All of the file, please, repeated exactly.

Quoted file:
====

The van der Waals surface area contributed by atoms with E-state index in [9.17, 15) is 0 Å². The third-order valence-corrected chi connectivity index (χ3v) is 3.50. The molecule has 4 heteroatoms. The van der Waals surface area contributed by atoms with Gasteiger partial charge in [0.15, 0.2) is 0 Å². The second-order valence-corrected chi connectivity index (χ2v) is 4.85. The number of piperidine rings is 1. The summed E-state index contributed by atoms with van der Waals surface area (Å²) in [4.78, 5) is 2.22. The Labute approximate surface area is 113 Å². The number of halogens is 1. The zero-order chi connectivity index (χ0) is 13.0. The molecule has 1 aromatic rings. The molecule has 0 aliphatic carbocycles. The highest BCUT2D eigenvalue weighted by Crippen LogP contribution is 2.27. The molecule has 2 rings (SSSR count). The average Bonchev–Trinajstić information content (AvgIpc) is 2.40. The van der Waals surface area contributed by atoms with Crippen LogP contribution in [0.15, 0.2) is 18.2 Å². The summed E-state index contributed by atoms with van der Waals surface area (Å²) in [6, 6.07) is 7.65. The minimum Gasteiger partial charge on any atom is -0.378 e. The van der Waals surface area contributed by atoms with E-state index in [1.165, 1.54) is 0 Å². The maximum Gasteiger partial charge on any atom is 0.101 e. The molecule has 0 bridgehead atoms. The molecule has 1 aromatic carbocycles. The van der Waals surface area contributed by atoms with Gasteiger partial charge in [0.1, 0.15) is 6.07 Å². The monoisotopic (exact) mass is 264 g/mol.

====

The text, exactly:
The van der Waals surface area contributed by atoms with E-state index in [9.17, 15) is 0 Å². The third-order valence-corrected chi connectivity index (χ3v) is 3.50. The molecule has 4 heteroatoms. The van der Waals surface area contributed by atoms with Gasteiger partial charge in [0.15, 0.2) is 0 Å². The second-order valence-corrected chi connectivity index (χ2v) is 4.85. The number of piperidine rings is 1. The summed E-state index contributed by atoms with van der Waals surface area (Å²) in [4.78, 5) is 2.22. The Labute approximate surface area is 113 Å². The number of halogens is 1. The zero-order chi connectivity index (χ0) is 13.0. The molecule has 1 aromatic rings. The molecule has 0 aliphatic carbocycles. The highest BCUT2D eigenvalue weighted by Crippen LogP contribution is 2.27. The molecule has 2 rings (SSSR count). The average Bonchev–Trinajstić information content (AvgIpc) is 2.40. The van der Waals surface area contributed by atoms with Crippen LogP contribution in [0.15, 0.2) is 18.2 Å². The summed E-state index contributed by atoms with van der Waals surface area (Å²) in [6, 6.07) is 7.65. The minimum Gasteiger partial charge on any atom is -0.378 e. The van der Waals surface area contributed by atoms with E-state index in [1.165, 1.54) is 0 Å². The maximum Gasteiger partial charge on any atom is 0.101 e. The molecule has 0 bridgehead atoms. The molecule has 1 aromatic carbocycles. The van der Waals surface area contributed by atoms with Gasteiger partial charge in [0.1, 0.15) is 6.07 Å². The monoisotopic (exact) mass is 264 g/mol.